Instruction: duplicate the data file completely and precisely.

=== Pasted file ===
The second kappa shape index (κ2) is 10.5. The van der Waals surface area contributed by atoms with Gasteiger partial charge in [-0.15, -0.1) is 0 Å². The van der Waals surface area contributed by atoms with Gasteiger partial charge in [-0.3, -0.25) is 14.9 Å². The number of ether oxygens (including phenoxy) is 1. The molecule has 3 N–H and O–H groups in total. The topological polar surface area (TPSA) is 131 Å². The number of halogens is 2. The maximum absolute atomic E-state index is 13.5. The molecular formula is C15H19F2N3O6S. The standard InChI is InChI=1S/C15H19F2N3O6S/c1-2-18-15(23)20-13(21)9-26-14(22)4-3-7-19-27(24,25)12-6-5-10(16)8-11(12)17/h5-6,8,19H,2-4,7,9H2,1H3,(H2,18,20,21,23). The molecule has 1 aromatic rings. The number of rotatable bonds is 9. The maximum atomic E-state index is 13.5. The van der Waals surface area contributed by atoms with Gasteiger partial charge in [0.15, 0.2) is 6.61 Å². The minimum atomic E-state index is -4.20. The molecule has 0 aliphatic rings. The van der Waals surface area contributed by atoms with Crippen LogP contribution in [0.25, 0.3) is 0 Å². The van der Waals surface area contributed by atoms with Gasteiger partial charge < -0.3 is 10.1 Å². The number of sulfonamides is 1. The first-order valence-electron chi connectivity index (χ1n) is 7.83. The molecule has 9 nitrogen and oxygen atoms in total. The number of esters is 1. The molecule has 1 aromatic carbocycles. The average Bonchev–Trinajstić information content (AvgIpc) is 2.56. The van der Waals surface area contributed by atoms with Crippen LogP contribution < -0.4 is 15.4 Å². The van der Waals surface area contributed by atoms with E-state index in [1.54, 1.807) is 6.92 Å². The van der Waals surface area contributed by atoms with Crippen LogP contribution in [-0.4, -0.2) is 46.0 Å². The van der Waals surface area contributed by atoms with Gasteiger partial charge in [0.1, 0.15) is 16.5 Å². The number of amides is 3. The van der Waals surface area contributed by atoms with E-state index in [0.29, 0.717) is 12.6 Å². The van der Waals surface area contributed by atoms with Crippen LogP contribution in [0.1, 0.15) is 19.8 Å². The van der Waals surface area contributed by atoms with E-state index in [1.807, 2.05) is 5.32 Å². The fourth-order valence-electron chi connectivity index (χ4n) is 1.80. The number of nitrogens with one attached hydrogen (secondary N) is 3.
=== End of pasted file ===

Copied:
The second kappa shape index (κ2) is 10.5. The van der Waals surface area contributed by atoms with Gasteiger partial charge in [-0.15, -0.1) is 0 Å². The van der Waals surface area contributed by atoms with Gasteiger partial charge in [-0.3, -0.25) is 14.9 Å². The number of ether oxygens (including phenoxy) is 1. The molecule has 3 N–H and O–H groups in total. The topological polar surface area (TPSA) is 131 Å². The number of halogens is 2. The maximum absolute atomic E-state index is 13.5. The molecular formula is C15H19F2N3O6S. The standard InChI is InChI=1S/C15H19F2N3O6S/c1-2-18-15(23)20-13(21)9-26-14(22)4-3-7-19-27(24,25)12-6-5-10(16)8-11(12)17/h5-6,8,19H,2-4,7,9H2,1H3,(H2,18,20,21,23). The molecule has 1 aromatic rings. The number of rotatable bonds is 9. The maximum atomic E-state index is 13.5. The van der Waals surface area contributed by atoms with Gasteiger partial charge in [0.15, 0.2) is 6.61 Å². The minimum atomic E-state index is -4.20. The molecule has 0 aliphatic rings. The van der Waals surface area contributed by atoms with Crippen LogP contribution in [0.25, 0.3) is 0 Å². The van der Waals surface area contributed by atoms with Gasteiger partial charge < -0.3 is 10.1 Å². The number of sulfonamides is 1. The first-order valence-electron chi connectivity index (χ1n) is 7.83. The molecule has 9 nitrogen and oxygen atoms in total. The number of esters is 1. The molecule has 1 aromatic carbocycles. The average Bonchev–Trinajstić information content (AvgIpc) is 2.56. The van der Waals surface area contributed by atoms with Crippen LogP contribution < -0.4 is 15.4 Å². The van der Waals surface area contributed by atoms with E-state index in [1.54, 1.807) is 6.92 Å². The van der Waals surface area contributed by atoms with Crippen LogP contribution in [-0.4, -0.2) is 46.0 Å². The van der Waals surface area contributed by atoms with Gasteiger partial charge in [0.1, 0.15) is 16.5 Å². The number of amides is 3. The van der Waals surface area contributed by atoms with E-state index in [0.29, 0.717) is 12.6 Å². The van der Waals surface area contributed by atoms with Crippen LogP contribution in [0.1, 0.15) is 19.8 Å². The van der Waals surface area contributed by atoms with E-state index in [1.807, 2.05) is 5.32 Å². The fourth-order valence-electron chi connectivity index (χ4n) is 1.80. The number of nitrogens with one attached hydrogen (secondary N) is 3.